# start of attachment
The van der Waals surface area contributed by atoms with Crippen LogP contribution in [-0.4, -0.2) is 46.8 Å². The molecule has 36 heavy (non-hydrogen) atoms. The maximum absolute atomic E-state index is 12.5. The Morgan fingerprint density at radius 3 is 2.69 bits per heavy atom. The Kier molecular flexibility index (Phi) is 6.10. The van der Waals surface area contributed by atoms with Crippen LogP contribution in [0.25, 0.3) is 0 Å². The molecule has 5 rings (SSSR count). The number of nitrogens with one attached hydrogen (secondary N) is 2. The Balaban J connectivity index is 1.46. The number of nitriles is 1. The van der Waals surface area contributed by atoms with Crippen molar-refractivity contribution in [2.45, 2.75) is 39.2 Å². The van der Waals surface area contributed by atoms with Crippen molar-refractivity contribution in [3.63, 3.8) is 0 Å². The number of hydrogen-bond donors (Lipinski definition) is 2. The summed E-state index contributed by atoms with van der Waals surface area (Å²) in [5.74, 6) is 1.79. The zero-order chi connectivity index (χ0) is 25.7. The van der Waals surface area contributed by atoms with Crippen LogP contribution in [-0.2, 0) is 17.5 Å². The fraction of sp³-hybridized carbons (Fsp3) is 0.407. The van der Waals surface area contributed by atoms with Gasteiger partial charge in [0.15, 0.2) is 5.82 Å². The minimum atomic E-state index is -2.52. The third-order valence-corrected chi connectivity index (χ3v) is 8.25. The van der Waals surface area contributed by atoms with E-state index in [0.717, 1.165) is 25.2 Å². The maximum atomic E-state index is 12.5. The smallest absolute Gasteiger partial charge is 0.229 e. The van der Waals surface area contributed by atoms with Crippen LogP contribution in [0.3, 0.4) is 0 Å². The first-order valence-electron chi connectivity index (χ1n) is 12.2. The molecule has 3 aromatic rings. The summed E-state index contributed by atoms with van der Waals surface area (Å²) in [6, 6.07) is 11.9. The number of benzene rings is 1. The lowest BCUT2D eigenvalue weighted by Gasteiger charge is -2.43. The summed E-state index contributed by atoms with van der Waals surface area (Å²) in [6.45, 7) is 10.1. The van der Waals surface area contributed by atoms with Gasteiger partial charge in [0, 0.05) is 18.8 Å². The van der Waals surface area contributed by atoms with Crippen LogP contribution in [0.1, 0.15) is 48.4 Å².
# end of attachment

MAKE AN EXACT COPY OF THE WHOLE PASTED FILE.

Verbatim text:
The van der Waals surface area contributed by atoms with Crippen LogP contribution in [-0.4, -0.2) is 46.8 Å². The molecule has 36 heavy (non-hydrogen) atoms. The maximum absolute atomic E-state index is 12.5. The Morgan fingerprint density at radius 3 is 2.69 bits per heavy atom. The Kier molecular flexibility index (Phi) is 6.10. The van der Waals surface area contributed by atoms with Crippen LogP contribution in [0.25, 0.3) is 0 Å². The molecule has 5 rings (SSSR count). The number of nitrogens with one attached hydrogen (secondary N) is 2. The Balaban J connectivity index is 1.46. The number of nitriles is 1. The van der Waals surface area contributed by atoms with Crippen molar-refractivity contribution in [2.45, 2.75) is 39.2 Å². The van der Waals surface area contributed by atoms with Crippen molar-refractivity contribution in [3.63, 3.8) is 0 Å². The number of hydrogen-bond donors (Lipinski definition) is 2. The summed E-state index contributed by atoms with van der Waals surface area (Å²) in [5.74, 6) is 1.79. The zero-order chi connectivity index (χ0) is 25.7. The van der Waals surface area contributed by atoms with Crippen LogP contribution in [-0.2, 0) is 17.5 Å². The fraction of sp³-hybridized carbons (Fsp3) is 0.407. The van der Waals surface area contributed by atoms with Gasteiger partial charge in [0.15, 0.2) is 5.82 Å². The minimum atomic E-state index is -2.52. The third-order valence-corrected chi connectivity index (χ3v) is 8.25. The van der Waals surface area contributed by atoms with E-state index in [0.717, 1.165) is 25.2 Å². The maximum atomic E-state index is 12.5. The smallest absolute Gasteiger partial charge is 0.229 e. The van der Waals surface area contributed by atoms with Crippen LogP contribution in [0.3, 0.4) is 0 Å². The first-order valence-electron chi connectivity index (χ1n) is 12.2. The molecule has 3 aromatic rings. The summed E-state index contributed by atoms with van der Waals surface area (Å²) in [6, 6.07) is 11.9. The number of benzene rings is 1. The lowest BCUT2D eigenvalue weighted by Gasteiger charge is -2.43. The summed E-state index contributed by atoms with van der Waals surface area (Å²) in [6.45, 7) is 10.1. The van der Waals surface area contributed by atoms with Gasteiger partial charge in [0, 0.05) is 18.8 Å². The van der Waals surface area contributed by atoms with Crippen LogP contribution in [0.1, 0.15) is 48.4 Å².